Effective supervision of banking organisations is an essential component of a strong economic environment in that the banking system plays a central role in making payments and mobilising and distributing savings. The task of supervision is to ensure that banks operate in a safe and sound manner and that they hold capital and reserves sufficient to support the risks that arise in their business. Strong and effective banking supervision provides a public good that may not be fully provided in the marketplace and, along with effective macroeconomic policy, is critical to financial stability in any country. While the cost of banking supervision is indeed high, the cost of poor supervision has proved to be even higher.
In drawing up these core principles for effective banking supervision the following precepts are fundamental:
- the key objective of supervision is to maintain stability and confidence in the financial system, thereby reducing the risk of loss to depositors and other creditors;
- supervisors should encourage and pursue market discipline by encouraging good corporate governance (through an appropriate structure and set of responsibilities for a bank's board of directors and senior management) and enhancing market transparency and surveillance;
- in order to carry out its tasks effectively, a supervisor must have operational independence, the means and powers to gather information both on and off site, and the authority to enforce its decisions;
- supervisors must understand the nature of the business undertaken by banks and ensure to the extent possible that the risks incurred by banks are being adequately managed;
- effective banking supervision requires that the risk profile of individual banks be assessed and supervisory resources allocated accordingly;
- supervisors must ensure that banks have resources appropriate to undertake risks, including adequate capital, sound management, and effective control systems and accounting records; and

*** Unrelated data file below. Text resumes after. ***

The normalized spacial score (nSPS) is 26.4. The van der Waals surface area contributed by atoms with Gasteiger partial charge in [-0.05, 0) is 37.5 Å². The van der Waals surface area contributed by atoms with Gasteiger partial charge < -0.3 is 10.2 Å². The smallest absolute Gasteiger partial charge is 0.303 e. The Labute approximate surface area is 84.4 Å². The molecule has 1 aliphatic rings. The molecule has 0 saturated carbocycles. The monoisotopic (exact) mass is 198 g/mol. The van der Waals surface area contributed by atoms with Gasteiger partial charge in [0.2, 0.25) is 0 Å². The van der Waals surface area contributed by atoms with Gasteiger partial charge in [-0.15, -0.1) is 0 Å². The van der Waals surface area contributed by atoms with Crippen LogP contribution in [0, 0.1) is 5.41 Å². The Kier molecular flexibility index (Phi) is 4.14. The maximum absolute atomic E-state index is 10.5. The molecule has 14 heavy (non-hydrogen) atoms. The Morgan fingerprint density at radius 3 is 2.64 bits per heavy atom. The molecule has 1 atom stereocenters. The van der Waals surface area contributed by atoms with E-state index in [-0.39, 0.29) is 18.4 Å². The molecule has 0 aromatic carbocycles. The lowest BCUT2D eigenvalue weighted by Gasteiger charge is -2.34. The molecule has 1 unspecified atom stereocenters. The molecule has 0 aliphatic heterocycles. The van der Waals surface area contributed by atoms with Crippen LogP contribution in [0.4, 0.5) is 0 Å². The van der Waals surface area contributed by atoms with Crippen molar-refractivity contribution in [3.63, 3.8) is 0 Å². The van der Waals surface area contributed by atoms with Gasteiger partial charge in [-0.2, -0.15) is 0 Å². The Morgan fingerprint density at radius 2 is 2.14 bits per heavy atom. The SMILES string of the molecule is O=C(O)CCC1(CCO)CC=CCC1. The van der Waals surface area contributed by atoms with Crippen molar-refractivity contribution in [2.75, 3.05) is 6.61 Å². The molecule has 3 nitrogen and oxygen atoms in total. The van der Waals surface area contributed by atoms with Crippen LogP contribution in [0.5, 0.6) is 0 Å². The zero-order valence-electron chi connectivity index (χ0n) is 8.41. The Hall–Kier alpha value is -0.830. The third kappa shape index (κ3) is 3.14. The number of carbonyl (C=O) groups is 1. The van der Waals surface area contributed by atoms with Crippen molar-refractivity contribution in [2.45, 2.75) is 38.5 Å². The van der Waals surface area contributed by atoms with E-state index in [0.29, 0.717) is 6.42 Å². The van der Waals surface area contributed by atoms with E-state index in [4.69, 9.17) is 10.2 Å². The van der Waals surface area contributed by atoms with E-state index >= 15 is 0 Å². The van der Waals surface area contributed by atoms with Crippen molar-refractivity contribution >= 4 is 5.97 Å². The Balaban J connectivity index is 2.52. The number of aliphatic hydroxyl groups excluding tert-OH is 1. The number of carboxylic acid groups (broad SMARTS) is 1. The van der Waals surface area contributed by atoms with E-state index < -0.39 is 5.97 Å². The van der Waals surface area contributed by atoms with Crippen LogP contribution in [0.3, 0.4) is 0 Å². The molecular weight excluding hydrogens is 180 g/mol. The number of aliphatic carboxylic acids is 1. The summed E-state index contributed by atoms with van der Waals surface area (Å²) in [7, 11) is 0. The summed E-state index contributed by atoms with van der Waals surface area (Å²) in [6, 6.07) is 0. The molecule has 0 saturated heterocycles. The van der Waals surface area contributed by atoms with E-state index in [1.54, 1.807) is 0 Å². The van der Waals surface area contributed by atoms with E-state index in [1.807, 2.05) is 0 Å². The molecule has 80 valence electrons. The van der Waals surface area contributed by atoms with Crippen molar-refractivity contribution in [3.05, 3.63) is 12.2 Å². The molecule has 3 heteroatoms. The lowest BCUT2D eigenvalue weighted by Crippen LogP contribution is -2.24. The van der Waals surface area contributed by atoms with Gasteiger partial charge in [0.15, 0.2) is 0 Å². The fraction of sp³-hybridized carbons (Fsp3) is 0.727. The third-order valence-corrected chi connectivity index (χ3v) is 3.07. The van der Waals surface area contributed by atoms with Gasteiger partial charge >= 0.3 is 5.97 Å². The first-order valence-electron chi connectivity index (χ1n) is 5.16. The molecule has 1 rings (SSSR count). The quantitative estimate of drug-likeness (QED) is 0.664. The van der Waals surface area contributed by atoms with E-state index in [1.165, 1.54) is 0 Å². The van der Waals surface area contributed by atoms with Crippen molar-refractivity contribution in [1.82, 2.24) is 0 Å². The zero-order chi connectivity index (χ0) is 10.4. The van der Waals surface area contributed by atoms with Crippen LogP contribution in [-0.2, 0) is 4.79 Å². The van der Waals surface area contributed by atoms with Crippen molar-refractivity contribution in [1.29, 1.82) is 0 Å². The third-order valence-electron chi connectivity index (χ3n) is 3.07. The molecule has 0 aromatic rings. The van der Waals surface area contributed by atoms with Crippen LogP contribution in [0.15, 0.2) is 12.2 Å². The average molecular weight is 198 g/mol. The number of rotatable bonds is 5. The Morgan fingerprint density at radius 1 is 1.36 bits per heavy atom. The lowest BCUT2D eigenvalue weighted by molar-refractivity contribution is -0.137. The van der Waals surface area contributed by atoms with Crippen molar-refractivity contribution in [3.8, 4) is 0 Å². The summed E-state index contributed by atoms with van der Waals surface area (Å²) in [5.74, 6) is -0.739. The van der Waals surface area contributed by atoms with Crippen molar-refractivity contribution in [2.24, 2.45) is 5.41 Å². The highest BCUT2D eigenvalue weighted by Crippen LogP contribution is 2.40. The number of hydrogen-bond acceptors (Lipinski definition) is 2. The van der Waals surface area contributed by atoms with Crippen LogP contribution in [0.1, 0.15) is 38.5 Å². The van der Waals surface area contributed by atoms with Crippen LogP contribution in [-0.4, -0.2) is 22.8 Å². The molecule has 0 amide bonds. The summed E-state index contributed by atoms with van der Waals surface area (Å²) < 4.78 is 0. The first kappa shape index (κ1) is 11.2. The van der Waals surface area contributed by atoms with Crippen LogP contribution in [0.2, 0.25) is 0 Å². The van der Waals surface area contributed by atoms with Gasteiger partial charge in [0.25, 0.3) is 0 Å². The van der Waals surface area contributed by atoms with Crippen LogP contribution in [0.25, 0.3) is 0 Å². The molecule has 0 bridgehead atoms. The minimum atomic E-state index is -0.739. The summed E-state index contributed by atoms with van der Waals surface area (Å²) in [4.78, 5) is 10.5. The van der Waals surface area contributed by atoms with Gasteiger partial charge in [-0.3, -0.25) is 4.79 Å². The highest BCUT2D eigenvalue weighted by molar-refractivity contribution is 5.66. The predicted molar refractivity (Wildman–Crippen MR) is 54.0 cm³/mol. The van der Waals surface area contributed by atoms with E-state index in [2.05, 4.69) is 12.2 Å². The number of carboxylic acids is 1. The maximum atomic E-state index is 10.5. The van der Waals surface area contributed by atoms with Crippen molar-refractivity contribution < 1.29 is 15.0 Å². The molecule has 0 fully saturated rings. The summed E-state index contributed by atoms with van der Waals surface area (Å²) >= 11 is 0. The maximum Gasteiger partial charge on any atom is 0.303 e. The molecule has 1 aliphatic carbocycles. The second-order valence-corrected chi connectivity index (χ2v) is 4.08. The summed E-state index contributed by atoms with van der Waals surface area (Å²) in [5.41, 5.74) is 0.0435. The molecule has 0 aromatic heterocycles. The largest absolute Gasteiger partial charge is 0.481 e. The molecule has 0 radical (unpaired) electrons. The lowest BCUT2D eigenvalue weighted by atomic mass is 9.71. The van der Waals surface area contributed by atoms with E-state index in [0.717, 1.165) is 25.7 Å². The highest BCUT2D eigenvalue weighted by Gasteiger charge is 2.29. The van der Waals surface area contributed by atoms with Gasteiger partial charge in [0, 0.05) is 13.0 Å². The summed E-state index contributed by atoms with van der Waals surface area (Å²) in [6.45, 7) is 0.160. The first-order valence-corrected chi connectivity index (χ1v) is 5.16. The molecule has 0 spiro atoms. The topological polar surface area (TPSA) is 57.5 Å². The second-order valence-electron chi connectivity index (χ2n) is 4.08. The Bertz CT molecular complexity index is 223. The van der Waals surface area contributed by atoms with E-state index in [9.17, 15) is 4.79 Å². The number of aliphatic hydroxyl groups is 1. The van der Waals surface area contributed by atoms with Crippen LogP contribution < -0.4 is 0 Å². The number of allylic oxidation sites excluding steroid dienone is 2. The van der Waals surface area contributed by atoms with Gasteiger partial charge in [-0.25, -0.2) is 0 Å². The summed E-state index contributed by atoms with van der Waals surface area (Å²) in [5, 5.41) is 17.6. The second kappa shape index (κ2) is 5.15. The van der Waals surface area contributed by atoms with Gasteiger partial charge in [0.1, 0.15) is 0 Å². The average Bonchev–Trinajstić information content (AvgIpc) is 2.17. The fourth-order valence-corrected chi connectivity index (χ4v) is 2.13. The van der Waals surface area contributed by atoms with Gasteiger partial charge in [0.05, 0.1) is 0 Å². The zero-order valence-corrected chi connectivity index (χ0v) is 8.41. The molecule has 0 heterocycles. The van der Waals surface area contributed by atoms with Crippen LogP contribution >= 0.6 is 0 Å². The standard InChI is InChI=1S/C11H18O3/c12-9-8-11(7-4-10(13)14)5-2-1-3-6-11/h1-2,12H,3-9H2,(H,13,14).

- close cooperation with other supervisors is essential, particularly where the operations of banking organisations cross national boundaries.
Banking supervision should foster an efficient and competitive banking system that is responsive to the public's need for good quality financial services at a reasonable cost. Generally, it should be recognised that there is a trade-off between the level of protection that supervision provides and the cost of financial intermediation. The lower the tolerance of risk to banks and the financial system, the more intrusive and costly supervision is likely to be, eventually having an adverse effect on innovation and resource allocation.
Supervision cannot, and should not, provide an assurance that banks will not fail. In a market economy, failures are a part of risk-taking. The way in which failures are handled, and their costs borne, is in large part a political matter involving decisions on whether, and the extent to which, public funds should be committed to supporting the banking system. Such matters cannot therefore always be entirely the responsibility of banking supervisors; however, supervisors should have in place adequate arrangements for resolving problem bank situations.
There are certain infrastructure elements that are required to support effective supervision. Where such elements do not exist, supervisors should seek to persuade government to put them in place (and may have a role in designing and developing them). These elements are discussed in Section II.
In some countries responsibility for licensing banks is separate from the process of ongoing supervision. It is clearly essential that, wherever the responsibility lies, the licensing process establishes the same high standards as the process of ongoing supervision which is the main focus of this paper. Section III therefore discusses some principles and issues that should be addressed in the licensing process.
The core principles of banking supervision set out above and expanded in Sections IIIVI of this document will provide the foundation necessary to achieve a sound supervisory system. Local characteristics will need to be taken into account in the specific way in which these standards are implemented. These standards are necessary but may not be sufficient, on their own, in all situations. Supervisory systems should take into account the nature of and risks involved in the local banking market as well as more generally the local infrastructure. Each country should therefore consider to what extent it needs to supplement these standards with additional requirements to address particular risks and general conditions prevailing in its own market. Furthermore, banking supervision is a dynamic function that needs to respond to changes in the marketplace. Consequently supervisors must be prepared to reassess periodically their supervisory policies and practices in the light of new trends or developments. A sufficiently flexible legislative framework is necessary to enable them to do this.